Flexible leadership: when to manage and when to lead
For years there has been discussed what the differences are between leadership and management, and what is more effective. The old way of thinking is that these roles are mutually exclusive and require different values and traits. The difference being that managers look for control and efficiency and leaders work on innovation and inspiration.
Modern research shows that both roles can exist in one role, but don’t have to. Both roles are necessary in a company but being flexible about what the team and individual needs makes sure no problems occur by either creating bureaucracy (over managing) or disrupt order (to strong leadership).
Adaptable leaders excel in implementing new behaviours into old existing situations. This allows them find creative solutions to solve their problems. Flexibility is the willingness to try new behaviors, regardless of whether one is currently undergoing a time of change in their company.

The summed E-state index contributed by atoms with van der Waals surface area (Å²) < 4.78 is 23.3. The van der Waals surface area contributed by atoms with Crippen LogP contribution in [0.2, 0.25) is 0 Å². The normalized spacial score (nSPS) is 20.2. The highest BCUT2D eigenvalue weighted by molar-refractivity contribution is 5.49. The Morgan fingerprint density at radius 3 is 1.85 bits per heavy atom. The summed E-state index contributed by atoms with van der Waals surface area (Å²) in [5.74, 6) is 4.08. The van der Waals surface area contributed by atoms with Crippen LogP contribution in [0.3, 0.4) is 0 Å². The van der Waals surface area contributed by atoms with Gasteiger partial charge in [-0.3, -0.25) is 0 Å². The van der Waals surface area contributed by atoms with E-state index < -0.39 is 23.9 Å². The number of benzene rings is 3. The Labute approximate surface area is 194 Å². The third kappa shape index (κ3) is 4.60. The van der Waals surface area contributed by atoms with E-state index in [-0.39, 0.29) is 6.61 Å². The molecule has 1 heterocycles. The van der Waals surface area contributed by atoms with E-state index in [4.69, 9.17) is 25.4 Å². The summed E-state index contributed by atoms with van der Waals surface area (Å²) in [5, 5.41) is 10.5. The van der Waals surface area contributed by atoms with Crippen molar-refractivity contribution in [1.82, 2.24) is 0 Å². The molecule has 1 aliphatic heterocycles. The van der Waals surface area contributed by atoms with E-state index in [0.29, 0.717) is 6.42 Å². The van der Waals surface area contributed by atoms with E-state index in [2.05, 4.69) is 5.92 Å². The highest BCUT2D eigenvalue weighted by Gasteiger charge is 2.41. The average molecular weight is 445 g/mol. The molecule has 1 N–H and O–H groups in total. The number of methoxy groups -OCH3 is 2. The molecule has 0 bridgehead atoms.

In this blog we give you 3 guidelines to make sure you’re flexible in approaching your own role:
1. Question the status quo, and mostly your own. It is easy to fall into routine in your daily life. The opportunity to be flexible and look for better solutions becomes more difficult the more senior we become. So, look for opportunities to be more flexible.
2. Check your progress. Leaders have generally more responsibilities and deadlines to keep in mind. When you’re able to pause before making a decision helps you be more creative and innovative in your work.
3. Listen to the advice of your peers. We don’t have to invent every solution for all our problems. The old Dutch saying works very well here: better to have smartly ‘stolen’ then poorly ‘created’. Listening to advice of trusted advisors is always a strength. Make sure you take enough time to really look for all optional solutions.
To make sure to be and stay a flexible leader we need to always be able to assess the current success and progress of their new behaviors and re-evaluate or further modify behaviors that are unsuccessful.
BY ARTHUR POP
Senior Trainer – Consultant